The COVID-19 crisis has been sweeping through Europe for the past few months. Many businesses had to close, on government’s orders, or because customers stopped showing up, or due to whole value chains collapsing. Even more enterprises had to reinvent themselves. And some businesses witnessed the productivity of a lifetime.
Since March, it has been all hands on deck for the Dutch government, and especially my department, to roll out enough support schemes for Dutch enterprises. From the freelance sustainability consultant to the international ceramics manufacturer or the salad bar franchise, all had to be able to seek support.
As the Index of Dynamic Entrepreneurship (IDE) 2020 report demonstrates, The Netherlands saw a significant slump in the access to financing due to the pandemic. This could particularly harm the creation of new, innovative firms in the medium and long term, apart from the direct liquidity problems it poses to existing companies. To mitigate and counteract this, the Dutch government is committed to improving the access to financing for entrepreneurs now and on the long term. Apart from a wide range of financial support instruments for enterprises (8, excluding tax extensions and sector-specific aid measures) set up in direct response to the pandemic, we are doing this by creating several funds that consider the long term. In total, we set aside 500 million Euros for these funds. An example is the Dutch Future Fund (DFF), erected by InvestNL and the European Investment Fund (EIF). The DFF will invest in venture and growth capital funds committed to supporting innovative Dutch SMEs. My department is also working on setting up a Deep Tech Fund focusing on knowledge-intensive tech startups and a fund stimulating co-investments of alternative financiers.
Lastly, we are mobilizing our European colleagues. On the 16th of October 2020, we organized the digital European Entrepreneurship Summit (EES) which brought together European policymakers, entrepreneurs, investors and other ecosystem builders. During the EES, a call-to-action drafted by my department was presented and finetuned by all the stakeholders. The call-to-action pleads for greater European cooperation on stimulating private equity and venture capital co-investment funds and actively involving institutional and private investors. This week, the European SME Assembly (November 16, 2020) accepted the call-to-action. Moreover, the Dutch State Secretary for Economic Affairs and Climate Policy Mona Keijzer brought the call-to-action forward during the European Competitiveness Council meeting (November 19, 2020) where it was discussed by European Affairs Ministers, Industry Ministers, Research Ministers, and others.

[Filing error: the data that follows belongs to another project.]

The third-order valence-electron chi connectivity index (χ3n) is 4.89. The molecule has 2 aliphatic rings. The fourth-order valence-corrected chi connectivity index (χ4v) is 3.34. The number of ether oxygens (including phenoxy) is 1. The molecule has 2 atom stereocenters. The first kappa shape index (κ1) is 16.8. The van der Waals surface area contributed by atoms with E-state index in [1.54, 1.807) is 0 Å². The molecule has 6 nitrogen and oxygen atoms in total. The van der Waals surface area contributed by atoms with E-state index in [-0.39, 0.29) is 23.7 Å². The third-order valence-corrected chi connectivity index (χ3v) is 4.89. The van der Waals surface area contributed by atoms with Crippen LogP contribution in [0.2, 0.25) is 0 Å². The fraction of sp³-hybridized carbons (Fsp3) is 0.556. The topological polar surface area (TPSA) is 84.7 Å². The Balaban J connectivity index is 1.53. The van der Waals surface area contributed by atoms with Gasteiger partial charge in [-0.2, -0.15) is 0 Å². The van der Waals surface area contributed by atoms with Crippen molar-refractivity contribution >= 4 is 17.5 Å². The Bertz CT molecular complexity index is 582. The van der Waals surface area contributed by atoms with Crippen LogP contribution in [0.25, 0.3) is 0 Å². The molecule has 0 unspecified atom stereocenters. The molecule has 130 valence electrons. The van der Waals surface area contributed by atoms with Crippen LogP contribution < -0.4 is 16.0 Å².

Developments such as these showcase the importance and power of international cooperation and strengthen my belief that we will invest and innovate our way out of the crisis together. A message also eminently propagated by the Global Entrepreneurship Week. Even during a pandemic we manage to come together digitally, supporting entrepreneurship across the globe. Together we can build a stronger and fairer entrepreneurship ecosystem that will shape the economy of the future and find solutions to the global challenges our societies face today.